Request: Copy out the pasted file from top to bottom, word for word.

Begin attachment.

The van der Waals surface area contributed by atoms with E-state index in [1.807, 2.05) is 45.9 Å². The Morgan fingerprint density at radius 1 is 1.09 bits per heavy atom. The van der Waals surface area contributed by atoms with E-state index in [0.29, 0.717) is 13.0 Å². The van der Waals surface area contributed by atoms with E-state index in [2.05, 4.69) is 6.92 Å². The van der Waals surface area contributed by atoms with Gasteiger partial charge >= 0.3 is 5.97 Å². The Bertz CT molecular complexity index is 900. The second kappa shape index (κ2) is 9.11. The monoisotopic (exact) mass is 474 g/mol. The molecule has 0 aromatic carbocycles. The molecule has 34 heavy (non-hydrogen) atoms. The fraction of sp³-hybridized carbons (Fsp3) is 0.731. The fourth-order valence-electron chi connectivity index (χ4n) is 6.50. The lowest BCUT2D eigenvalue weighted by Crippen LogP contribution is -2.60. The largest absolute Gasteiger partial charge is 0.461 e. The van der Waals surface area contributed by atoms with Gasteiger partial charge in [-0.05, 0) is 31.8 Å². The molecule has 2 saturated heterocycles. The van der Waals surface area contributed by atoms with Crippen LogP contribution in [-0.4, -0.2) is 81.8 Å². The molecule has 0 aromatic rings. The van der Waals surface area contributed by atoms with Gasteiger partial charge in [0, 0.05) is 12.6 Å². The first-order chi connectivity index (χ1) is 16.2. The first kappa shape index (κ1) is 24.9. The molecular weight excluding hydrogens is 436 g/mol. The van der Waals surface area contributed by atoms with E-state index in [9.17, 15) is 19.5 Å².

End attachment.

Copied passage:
The van der Waals surface area contributed by atoms with E-state index in [1.807, 2.05) is 45.9 Å². The Morgan fingerprint density at radius 1 is 1.09 bits per heavy atom. The van der Waals surface area contributed by atoms with E-state index in [0.29, 0.717) is 13.0 Å². The van der Waals surface area contributed by atoms with E-state index in [2.05, 4.69) is 6.92 Å². The van der Waals surface area contributed by atoms with Gasteiger partial charge >= 0.3 is 5.97 Å². The Bertz CT molecular complexity index is 900. The second kappa shape index (κ2) is 9.11. The monoisotopic (exact) mass is 474 g/mol. The molecule has 0 aromatic carbocycles. The molecule has 34 heavy (non-hydrogen) atoms. The fraction of sp³-hybridized carbons (Fsp3) is 0.731. The fourth-order valence-electron chi connectivity index (χ4n) is 6.50. The lowest BCUT2D eigenvalue weighted by Crippen LogP contribution is -2.60. The largest absolute Gasteiger partial charge is 0.461 e. The van der Waals surface area contributed by atoms with Gasteiger partial charge in [-0.05, 0) is 31.8 Å². The molecule has 2 saturated heterocycles. The van der Waals surface area contributed by atoms with Crippen LogP contribution in [-0.4, -0.2) is 81.8 Å². The molecule has 0 aromatic rings. The van der Waals surface area contributed by atoms with Gasteiger partial charge in [0, 0.05) is 12.6 Å². The first-order chi connectivity index (χ1) is 16.2. The first kappa shape index (κ1) is 24.9. The molecular weight excluding hydrogens is 436 g/mol. The van der Waals surface area contributed by atoms with E-state index in [9.17, 15) is 19.5 Å².